Canada and Mexico on Monday pushed back against President Donald Trump’s suggestion that steel and aluminum tariffs could be waived if they signed a new and“fair” NAFTA deal, setting the stage for a tense end to the latest talks to update the trade pact.
The two U.S. trading partners have threatened retaliation unless they are exempted from the planned tariffs, which have rattled financial markets. Both Canada and Mexico send more than 75 percent of their goods exports to the United States.
“Mexico shouldn’t be included in steel & aluminum tariffs. It’s the wrong way to incentivize the creation of a new & modern NAFTA,” Economy Minister Ildefonso Guajardo said on Twitter.
Canadian Finance Minister Bill Morneau, speaking north of Toronto, said Ottawa is now negotiating NAFTA with a partner that has“changed the terms of the discussion,” referring to the United States.
Negotiators from the three countries are scheduled to meet later on Monday in Mexico City to wrap up the latest round of talks aimed at modernizing the 1994 North American Free Trade Agreement.
Trump, who has repeatedly said he will walk away from the trade deal unless major changes are made, had tweeted a few hours earlier that“Tariffs on Steel and Aluminum will only come off if new & fair NAFTA agreement is signed.”
The U.S. president has proposed a 25 percent tariff on steel imports and a 10 percent tariff on aluminum imports, arguing they are needed to protect U.S. industries and jobs. He is expected to reveal more details later this week.
Talks on the $1.2 trillion NAFTA pact are moving slowly, in part because Canada and Mexico are resisting U.S. demands for major changes such as adding a sunset clause and boosting the North American content of autos produced inside NAFTA.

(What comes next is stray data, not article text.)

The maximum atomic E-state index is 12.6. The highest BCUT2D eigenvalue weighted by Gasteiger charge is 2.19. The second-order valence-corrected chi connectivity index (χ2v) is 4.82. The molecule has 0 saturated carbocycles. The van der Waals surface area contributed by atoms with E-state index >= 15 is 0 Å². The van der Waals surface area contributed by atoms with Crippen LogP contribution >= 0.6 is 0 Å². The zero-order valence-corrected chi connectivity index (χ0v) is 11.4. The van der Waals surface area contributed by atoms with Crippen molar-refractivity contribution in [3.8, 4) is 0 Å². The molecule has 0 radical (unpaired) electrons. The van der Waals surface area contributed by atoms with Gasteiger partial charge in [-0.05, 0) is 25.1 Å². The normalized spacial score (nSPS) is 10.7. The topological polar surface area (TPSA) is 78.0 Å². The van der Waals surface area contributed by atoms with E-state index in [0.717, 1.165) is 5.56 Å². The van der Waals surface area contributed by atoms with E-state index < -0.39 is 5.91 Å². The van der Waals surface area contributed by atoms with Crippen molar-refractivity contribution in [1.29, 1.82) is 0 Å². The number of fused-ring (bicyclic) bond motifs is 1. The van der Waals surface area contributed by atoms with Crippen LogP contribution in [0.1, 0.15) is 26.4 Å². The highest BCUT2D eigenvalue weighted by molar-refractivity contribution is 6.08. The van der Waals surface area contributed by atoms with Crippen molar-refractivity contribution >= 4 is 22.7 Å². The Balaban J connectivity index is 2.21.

Uncertainty over the talks, and the potential for a wider global trade war, are making investors nervous. Trump’s tweet helped push the Canadian dollar down to C$1.2988 to the U.S. dollar, the lowest level since July 7, 2017.
The Mexican peso was down 0.7 percent at 18.94 pesos per dollar.
The Mexico City round of talks is the seventh since last August. Negotiators had hoped to wrap up their work with an eighth and final session by the end of March, but officials say they will not now meet that deadline.
Guajardo, Canadian Foreign Minister Chrystia Freeland and U.S. Trade Representative Robert Lighthizer – the three ministers driving the talks – are due to meet on Monday to assess what the Mexico round achieved.
Kevin Brady, the Republican chairman of the U.S. House of Representatives Ways and Means Committee, which oversees U.S. trade policy, on Sunday said he expected the tariffs issue“to be front and center” at the meeting.
Freeland, Guajardo and Lighthizer are scheduled to address the media at 2:15 p.m. local time (2015 GMT) in Mexico City.
Officials have so far been evasive when asked how the three nations can continue trying to update NAFTA at a time when Trump is about to take a highly protectionist measure.
A White House representative did not respond to a request for comment on Trump’s statement.
Mexico’s Foreign Minister Luis Videgaray, in a separate tweet, said efforts to combat drug trafficking were a shared responsibility. Canadian officials did not respond to requests for comment.
NAFTA negotiators have successfully concluded discussions on rules governing food safety and animal health, a Mexican source familiar with the matter said on Monday.